- Star Trek: Voyager ("Spirit Folk"). The Doctor is being held prisoner by the inhabitants of a holodeck program left on too long, who were weirded out by the crew coming and going like ghosts. To get some answers, someone suggests they try hypnosis on him. Being an A.I. Hologram himself, he dismisses it as childish... and he promptly gets completely hypnotized. Not to mention how he's reprogrammed into becoming evil at the push of a button in "Equinox".
- The Will Save of Dungeons & Dragons 3rd Edition (and to a lesser extent, its descendant, Will Defense, inf 4th Edition) dictates whether or not a character is Weak-Willed. It's based on the Wisdom stat and a class may or may not get a bonus to it. This lead to classes that prioritized Wisdom and with a good bonus (Monk, Cleric, etc.) to being very strong willed, while classes that prioritizes other stats and gave no class bonus (Fighter and Rogue, especially) being almost legendarily prone to this trope. A very real possibility is for the party's Min-Maxed warrior to turn on the party's Squishy Wizard the moment an enemy cast Dominate Person. Barbarians actually get a bonus to Will Save while raging to try and prevent just such a scenario.
- The Star Wars d20 Roleplaying Game uses an identical mechanic — a character with a low Wisdom score is vulnerable to a Jedi Mind Trick. Notably the rules state outright that Twi'lek's tend to be weaker-willed on average than humans (in game terms they have a Wisdom penalty). Hutts on the other hand have a Wisdom bonus reflecting their strong willpower.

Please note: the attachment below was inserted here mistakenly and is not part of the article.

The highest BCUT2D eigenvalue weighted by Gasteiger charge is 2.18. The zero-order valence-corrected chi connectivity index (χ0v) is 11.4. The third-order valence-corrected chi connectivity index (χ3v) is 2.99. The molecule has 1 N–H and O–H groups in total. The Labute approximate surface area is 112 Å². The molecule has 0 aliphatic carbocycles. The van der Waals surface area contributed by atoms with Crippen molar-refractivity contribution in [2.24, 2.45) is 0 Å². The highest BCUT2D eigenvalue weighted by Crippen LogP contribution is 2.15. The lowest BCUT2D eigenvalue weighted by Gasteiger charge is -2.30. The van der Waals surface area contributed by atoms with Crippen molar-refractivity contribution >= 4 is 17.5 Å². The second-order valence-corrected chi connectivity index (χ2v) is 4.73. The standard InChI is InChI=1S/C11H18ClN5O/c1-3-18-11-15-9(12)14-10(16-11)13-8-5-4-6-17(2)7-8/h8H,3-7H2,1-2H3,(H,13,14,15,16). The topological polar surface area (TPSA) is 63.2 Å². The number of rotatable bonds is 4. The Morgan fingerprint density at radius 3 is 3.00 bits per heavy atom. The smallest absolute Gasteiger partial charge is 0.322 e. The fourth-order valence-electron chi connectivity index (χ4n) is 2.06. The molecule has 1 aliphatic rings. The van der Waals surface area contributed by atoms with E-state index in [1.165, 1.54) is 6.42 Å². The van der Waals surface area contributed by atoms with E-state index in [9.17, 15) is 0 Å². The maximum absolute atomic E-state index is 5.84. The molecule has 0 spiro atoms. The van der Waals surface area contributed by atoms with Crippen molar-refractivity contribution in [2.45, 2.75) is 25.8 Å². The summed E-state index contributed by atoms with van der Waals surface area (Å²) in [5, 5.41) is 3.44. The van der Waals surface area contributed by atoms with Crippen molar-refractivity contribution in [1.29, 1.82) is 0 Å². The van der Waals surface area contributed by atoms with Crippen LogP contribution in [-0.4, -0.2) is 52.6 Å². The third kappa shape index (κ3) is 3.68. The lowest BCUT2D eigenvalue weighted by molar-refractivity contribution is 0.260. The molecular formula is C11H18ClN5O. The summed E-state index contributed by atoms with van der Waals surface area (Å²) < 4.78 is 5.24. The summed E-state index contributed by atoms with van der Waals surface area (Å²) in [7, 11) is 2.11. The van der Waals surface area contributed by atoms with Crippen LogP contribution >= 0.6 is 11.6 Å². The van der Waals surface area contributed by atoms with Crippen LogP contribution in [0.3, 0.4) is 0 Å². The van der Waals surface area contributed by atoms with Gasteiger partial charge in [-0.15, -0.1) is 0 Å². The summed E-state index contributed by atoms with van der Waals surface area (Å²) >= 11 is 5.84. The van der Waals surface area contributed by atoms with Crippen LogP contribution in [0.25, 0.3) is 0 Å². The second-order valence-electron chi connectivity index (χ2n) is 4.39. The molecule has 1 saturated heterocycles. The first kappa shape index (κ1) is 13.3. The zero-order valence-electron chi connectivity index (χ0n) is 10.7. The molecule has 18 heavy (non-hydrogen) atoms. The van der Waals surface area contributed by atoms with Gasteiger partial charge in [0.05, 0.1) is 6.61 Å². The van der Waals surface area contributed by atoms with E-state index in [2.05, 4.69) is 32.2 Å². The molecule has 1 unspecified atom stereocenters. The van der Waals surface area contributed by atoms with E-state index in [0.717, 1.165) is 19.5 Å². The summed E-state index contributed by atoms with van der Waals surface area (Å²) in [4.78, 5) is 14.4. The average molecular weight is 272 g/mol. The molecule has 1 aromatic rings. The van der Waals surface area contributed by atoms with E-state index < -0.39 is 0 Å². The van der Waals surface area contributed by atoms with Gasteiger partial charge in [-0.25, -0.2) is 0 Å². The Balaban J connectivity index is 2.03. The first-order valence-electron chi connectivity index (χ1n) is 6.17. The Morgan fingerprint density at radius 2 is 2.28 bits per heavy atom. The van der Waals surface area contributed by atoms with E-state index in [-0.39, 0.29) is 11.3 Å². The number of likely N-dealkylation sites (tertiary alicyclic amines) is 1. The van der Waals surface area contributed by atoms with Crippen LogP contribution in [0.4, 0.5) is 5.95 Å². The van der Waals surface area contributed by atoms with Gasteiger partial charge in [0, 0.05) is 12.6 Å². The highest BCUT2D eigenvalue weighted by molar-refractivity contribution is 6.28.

- In GURPS, willpower is usually directly correlated to intelligence — so, to be "naturally" weak-willed would at first seem to require a low IQ. However, the Strong Will advantage and corresponding Weak Will disadvantage (both of which come in attribute-scale levels) then allow modifying this default further; it's thus entirely possible to have a character who's dumb (or just average) but stubborn or alternatively brilliant but a flake and mental pushover.
- Gargoyles in Vampire: The Masquerade, in addition to having taken a severe beating from the ugly stick, are more susceptible to mind control, from any source. It's a result of centuries of systematic will-breaking from their Tremere creators.
- Zigzagged in Warhammer 40,000, where it seems to depend as much on the strength of the victim as of the psyker. Ogryns are extremely stupid and often they're not so much hypnotized as told that their handlers have abandoned the Emperor, orks have high warp resistance, favored Khornate berserkers have collars that give them magic immunity, etc.